Many individuals, companies and countries like to act as if they were laws unto themselves but, unfortunately for them, reality keeps intruding into their misguided dream worlds.
If anything, experience in the increasingly globalized and technological world of the early 21st century is proving more and more how interdependent we are, not how much we can thrive or survive on our own.
What brings this to mind (for those of you who were wondering “where is he going with this?”) is the mushrooming crisis that started in the subprime mortgage area and has spread like an arsonist’s dream to a tightening of credit all along the board, in markets here and abroad.
In the real estate market, one of the unintended consequences of this crisis is that now even good credit risks are paying the price and facing a harder time and greater scrutiny in getting mortgages.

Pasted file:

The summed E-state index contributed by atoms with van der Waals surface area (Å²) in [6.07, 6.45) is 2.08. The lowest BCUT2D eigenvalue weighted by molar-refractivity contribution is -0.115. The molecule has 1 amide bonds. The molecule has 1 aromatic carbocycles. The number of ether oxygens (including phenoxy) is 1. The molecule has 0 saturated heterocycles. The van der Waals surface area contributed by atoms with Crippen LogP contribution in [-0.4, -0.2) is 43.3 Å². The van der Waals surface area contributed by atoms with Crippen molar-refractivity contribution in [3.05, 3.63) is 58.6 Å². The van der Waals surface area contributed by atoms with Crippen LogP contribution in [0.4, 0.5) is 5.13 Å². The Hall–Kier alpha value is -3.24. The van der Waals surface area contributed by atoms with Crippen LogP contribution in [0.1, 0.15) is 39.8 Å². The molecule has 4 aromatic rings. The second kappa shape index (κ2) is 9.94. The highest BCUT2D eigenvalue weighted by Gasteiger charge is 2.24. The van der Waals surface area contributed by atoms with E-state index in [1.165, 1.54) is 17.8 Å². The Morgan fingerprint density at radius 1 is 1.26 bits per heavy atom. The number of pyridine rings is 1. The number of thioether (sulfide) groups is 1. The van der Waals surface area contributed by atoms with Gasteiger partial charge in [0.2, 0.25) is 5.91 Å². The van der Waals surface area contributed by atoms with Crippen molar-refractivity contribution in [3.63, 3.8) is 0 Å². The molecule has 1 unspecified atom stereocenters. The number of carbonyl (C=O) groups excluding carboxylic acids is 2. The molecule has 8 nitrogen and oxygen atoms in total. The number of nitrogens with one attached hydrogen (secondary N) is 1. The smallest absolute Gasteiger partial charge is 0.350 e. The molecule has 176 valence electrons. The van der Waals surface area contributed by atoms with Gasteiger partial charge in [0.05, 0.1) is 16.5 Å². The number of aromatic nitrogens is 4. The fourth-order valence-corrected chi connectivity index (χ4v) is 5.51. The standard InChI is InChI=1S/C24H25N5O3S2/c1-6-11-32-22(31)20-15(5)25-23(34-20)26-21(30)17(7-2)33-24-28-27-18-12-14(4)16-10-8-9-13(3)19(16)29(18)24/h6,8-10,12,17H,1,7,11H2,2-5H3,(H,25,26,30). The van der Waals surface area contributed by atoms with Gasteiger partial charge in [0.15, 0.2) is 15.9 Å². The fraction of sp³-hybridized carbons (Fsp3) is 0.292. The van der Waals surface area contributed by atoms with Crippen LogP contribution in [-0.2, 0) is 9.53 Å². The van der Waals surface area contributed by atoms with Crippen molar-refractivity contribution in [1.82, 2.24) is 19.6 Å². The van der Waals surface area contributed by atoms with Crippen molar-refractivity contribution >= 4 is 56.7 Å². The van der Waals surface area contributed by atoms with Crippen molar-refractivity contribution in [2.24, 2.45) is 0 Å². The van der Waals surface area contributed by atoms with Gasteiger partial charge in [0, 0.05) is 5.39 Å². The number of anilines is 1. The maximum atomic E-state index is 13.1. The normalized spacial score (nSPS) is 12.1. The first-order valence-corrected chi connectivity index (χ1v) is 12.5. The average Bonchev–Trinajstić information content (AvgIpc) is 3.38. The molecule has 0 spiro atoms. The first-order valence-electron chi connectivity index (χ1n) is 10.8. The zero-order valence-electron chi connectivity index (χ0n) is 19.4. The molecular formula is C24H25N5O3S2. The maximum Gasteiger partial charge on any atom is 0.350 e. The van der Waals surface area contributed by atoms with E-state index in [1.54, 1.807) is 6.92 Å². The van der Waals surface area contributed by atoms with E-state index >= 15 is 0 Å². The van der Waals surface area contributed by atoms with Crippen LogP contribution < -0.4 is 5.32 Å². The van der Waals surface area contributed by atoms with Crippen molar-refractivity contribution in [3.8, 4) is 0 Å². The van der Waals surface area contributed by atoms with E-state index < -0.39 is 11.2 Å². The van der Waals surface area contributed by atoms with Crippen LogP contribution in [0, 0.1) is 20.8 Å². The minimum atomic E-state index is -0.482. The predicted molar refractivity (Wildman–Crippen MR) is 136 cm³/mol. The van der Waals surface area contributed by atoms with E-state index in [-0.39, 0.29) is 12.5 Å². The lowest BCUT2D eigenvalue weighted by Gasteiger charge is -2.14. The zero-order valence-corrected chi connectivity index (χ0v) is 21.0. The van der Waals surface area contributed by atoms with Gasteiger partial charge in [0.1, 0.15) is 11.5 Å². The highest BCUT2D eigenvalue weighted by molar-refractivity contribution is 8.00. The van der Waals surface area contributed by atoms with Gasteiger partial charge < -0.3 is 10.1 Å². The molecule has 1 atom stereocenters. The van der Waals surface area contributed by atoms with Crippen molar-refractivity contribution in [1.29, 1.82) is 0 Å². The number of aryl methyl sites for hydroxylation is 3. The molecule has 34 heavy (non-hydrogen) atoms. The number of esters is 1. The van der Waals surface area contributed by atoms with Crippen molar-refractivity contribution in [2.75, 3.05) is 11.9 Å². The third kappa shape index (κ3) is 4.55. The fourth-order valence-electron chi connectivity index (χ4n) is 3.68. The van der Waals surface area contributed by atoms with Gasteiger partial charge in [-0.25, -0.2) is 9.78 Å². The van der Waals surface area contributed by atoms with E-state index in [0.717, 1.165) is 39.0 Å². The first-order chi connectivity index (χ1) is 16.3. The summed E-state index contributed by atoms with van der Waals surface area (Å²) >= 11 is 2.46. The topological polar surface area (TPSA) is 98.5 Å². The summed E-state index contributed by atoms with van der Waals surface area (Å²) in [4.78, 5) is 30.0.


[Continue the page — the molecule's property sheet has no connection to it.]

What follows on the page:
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But the interdependency is more startling when you begin to see how many companies around the globe invested in paper that consisted of securitized subprime mortgages. You expect such investments in hedge funds, of course, but they’re also turning up in bank and insurance company portfolios (witness AIG, which may have been the first to disclose its exposure, but assuredly won’t be the last insurer to do so.)
There was even a mention in story in the New York Times, if I remember correctly, that some money market funds (those icons of safety and security!) might have some exposure to the subprime mess.
Technology has made this possible because all the slicing and dicing of tranches with differing risk exposures and the way they move around the world at lightning speed would not be possible without the power of computers.